New York — "Why do people with kind hearts and humanist feelings go to work on weapons of destruction?" That is a question asked at the beginning of a superb "old-fashioned" (yet at the same time "newfangled") talking-head documentary about J. robert Oppenheimer and the development of the nuclear bombs.
"The Day After Trinity" (PBS, Wednesday, 8-9:30 p.m., check local listings for premiere and repeats) not only asks the question, it seemingly comes up with the answer.
Originally a four-hour masterwork which took about ten years to complete by producer/director Jon Else for KTEH/TV in San Jose, Calif., "Trinity" investigates the origins of Dr. Oppenheimer as well as the origins of The Bomb. Utilizing old photographs, newsreel shots, and new archival footage, but mostly depending on the fascinating geography of the human face in close-ups, the film investigates thoroughly, even in this shortened form, major topics of morality.
Did Dr. Oppenheimer and his associates make a "Faustian bargain" (as is charged by one scientist)? Or was it the patriotic spirit of the country -- the totally united-against-the-enemy fervor -- that allowed all those who worked to produce the first atomic bomb to believe implicitly that what they were doing would simply end the war quickly and save American lives?
The film makes it clear that the party-time/work-time morale at Los Alamos didn't allow for much deep soul-searching about the long-range -- or even immediate -- consequences of their work. Hitler and Hirohito were closing in on our civilization, and it seemed all-important to do anything that would stop them. The gap between fantasy and reality, always a problem in science, closed in the enthusiasm of the moment. The line was blurred by world conditions and feelings of self-preservation.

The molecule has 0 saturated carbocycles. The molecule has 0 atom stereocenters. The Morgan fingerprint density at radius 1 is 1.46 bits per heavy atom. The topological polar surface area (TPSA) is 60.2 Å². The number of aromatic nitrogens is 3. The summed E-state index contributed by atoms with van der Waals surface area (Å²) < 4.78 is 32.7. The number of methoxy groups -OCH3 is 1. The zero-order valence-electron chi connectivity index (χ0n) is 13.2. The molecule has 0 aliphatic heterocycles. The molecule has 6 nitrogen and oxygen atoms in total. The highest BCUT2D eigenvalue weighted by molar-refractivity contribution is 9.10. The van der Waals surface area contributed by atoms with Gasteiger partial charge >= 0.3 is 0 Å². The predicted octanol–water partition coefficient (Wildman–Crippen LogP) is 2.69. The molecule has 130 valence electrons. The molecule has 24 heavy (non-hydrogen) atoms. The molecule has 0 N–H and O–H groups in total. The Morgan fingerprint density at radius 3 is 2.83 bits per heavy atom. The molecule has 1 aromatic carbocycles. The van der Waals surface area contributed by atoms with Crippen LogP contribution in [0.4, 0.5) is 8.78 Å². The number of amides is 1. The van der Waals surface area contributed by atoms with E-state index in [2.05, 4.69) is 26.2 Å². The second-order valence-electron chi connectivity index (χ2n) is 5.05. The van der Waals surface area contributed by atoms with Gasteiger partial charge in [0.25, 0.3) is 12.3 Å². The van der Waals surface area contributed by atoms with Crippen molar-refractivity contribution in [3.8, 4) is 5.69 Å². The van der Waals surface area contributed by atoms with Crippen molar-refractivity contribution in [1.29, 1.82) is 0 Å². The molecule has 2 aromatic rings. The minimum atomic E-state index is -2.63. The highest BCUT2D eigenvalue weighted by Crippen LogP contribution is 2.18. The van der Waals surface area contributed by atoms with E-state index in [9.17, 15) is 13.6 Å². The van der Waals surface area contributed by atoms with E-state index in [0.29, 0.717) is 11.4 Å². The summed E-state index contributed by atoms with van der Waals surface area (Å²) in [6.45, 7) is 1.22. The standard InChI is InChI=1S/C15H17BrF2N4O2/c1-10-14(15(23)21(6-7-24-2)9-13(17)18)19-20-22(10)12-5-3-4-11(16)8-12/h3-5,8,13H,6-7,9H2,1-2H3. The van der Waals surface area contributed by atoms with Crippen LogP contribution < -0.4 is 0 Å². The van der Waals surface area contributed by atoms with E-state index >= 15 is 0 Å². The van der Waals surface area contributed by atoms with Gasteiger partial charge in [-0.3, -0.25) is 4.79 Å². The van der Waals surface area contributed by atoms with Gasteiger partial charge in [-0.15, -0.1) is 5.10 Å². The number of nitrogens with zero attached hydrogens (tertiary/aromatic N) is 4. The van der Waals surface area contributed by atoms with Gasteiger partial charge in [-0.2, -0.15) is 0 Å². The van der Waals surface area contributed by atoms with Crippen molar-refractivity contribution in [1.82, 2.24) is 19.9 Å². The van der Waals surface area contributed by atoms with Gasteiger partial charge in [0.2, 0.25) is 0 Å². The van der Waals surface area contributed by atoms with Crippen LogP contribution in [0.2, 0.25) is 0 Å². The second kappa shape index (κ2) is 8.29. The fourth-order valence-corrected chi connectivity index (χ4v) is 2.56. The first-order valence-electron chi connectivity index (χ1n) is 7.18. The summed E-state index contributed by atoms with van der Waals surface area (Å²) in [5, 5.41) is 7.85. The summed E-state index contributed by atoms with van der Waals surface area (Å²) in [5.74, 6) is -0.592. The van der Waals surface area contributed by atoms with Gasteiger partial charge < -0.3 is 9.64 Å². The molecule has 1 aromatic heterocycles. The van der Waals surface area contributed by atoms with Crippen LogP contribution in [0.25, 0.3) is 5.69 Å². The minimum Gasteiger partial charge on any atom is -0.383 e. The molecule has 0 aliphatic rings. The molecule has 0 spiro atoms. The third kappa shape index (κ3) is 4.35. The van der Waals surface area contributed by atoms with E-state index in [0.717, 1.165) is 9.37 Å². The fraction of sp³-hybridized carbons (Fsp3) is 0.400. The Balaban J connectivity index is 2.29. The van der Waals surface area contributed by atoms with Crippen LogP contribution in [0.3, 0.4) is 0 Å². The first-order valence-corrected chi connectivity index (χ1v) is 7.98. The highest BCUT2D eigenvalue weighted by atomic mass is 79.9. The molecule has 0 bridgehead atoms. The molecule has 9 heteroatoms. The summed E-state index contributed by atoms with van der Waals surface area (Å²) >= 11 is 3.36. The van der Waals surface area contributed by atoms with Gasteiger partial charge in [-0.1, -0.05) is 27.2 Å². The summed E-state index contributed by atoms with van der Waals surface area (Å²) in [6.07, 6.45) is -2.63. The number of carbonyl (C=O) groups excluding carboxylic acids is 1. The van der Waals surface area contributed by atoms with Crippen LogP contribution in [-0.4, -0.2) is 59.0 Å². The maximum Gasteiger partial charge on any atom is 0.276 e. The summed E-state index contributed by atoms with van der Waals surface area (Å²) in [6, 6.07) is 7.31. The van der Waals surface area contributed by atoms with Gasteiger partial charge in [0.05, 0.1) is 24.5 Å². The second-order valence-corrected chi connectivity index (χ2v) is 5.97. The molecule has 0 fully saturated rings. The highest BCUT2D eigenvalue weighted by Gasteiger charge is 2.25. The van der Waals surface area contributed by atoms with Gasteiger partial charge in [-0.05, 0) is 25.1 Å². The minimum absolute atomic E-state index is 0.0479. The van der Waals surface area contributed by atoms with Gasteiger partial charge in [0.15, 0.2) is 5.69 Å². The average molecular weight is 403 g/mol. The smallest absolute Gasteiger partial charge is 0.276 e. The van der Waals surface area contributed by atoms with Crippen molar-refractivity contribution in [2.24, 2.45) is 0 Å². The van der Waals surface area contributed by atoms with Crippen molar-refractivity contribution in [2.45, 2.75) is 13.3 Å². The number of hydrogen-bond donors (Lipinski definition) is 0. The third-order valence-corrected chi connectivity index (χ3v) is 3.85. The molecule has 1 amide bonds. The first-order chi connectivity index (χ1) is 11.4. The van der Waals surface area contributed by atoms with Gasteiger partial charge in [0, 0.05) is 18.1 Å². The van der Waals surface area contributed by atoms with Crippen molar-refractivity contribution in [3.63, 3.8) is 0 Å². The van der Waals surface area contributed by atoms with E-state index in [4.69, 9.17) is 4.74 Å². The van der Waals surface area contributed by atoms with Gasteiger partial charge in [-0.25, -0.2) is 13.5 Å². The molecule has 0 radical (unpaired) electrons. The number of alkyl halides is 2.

What was real and what was imagined? Well, even the heretofore unreleased film of the actual first test at Trinity Cite seems more like an episode of "Danger UXB" than reality.
It wasn't until after the first bombs were dropped on Hiroshima and Nagasaki without --warning, that doubts began. Recriminations, guilt, new resolve to prevent nuclear proliferation, refusal to work on new nuclear projects, all started manifesting themselves in Dr. Oppenheimer and those enthusiastic young scientists who followed his wartime lead.
But between the footage on Dr. Oppenheimer's origins and his final days as a grieving outsider, this documentary proves to be an important document, filled with tragic and mysterious material about the "father" of "the bomb," who lived long enough to question what he had wrought. Its content will be discussed, pro and con, for years to come, even as it inevitably wins prize after prize. It is a documentary that should not be overlooked this time around.
Aside from the fantastic first-time footage of early atomic blasts, I guarantee you that you will find it difficult ever to forget the face of this haunted man with the sad eyes when he looks directly into the camera at a congressional hearing and responds to a question asking him when controls on nuclear proliferation should have started. "The day after Trinity!" says J. Robert Oppenheimer.
"Trinity" is a film about the development of conscience in a man, in a nation , in the world.